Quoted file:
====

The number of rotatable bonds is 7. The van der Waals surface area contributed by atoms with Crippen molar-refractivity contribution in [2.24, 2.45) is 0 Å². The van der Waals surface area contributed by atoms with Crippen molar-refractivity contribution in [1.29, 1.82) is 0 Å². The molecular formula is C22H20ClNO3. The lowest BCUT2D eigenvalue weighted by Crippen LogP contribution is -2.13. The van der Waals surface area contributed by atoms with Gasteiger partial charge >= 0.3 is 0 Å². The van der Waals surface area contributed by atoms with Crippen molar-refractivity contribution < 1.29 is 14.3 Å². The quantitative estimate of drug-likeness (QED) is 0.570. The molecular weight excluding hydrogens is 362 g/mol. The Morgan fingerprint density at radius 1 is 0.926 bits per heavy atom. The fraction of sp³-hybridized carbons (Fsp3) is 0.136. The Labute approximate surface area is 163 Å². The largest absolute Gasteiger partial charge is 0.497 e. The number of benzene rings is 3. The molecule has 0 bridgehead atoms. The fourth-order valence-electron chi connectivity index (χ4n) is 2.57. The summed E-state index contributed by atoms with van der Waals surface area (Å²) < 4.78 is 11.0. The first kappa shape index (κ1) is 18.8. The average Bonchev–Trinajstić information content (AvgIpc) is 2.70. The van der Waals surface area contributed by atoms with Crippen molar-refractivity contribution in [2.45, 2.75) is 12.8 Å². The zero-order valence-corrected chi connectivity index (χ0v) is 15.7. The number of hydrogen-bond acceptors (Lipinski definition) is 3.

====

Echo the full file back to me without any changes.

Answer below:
The number of rotatable bonds is 7. The van der Waals surface area contributed by atoms with Crippen molar-refractivity contribution in [2.24, 2.45) is 0 Å². The van der Waals surface area contributed by atoms with Crippen molar-refractivity contribution in [1.29, 1.82) is 0 Å². The molecular formula is C22H20ClNO3. The lowest BCUT2D eigenvalue weighted by Crippen LogP contribution is -2.13. The van der Waals surface area contributed by atoms with Gasteiger partial charge >= 0.3 is 0 Å². The van der Waals surface area contributed by atoms with Crippen molar-refractivity contribution < 1.29 is 14.3 Å². The quantitative estimate of drug-likeness (QED) is 0.570. The molecular weight excluding hydrogens is 362 g/mol. The Morgan fingerprint density at radius 1 is 0.926 bits per heavy atom. The fraction of sp³-hybridized carbons (Fsp3) is 0.136. The Labute approximate surface area is 163 Å². The largest absolute Gasteiger partial charge is 0.497 e. The number of benzene rings is 3. The molecule has 0 bridgehead atoms. The fourth-order valence-electron chi connectivity index (χ4n) is 2.57. The summed E-state index contributed by atoms with van der Waals surface area (Å²) < 4.78 is 11.0. The first kappa shape index (κ1) is 18.8. The average Bonchev–Trinajstić information content (AvgIpc) is 2.70. The van der Waals surface area contributed by atoms with Crippen molar-refractivity contribution in [2.45, 2.75) is 12.8 Å². The zero-order valence-corrected chi connectivity index (χ0v) is 15.7. The number of hydrogen-bond acceptors (Lipinski definition) is 3.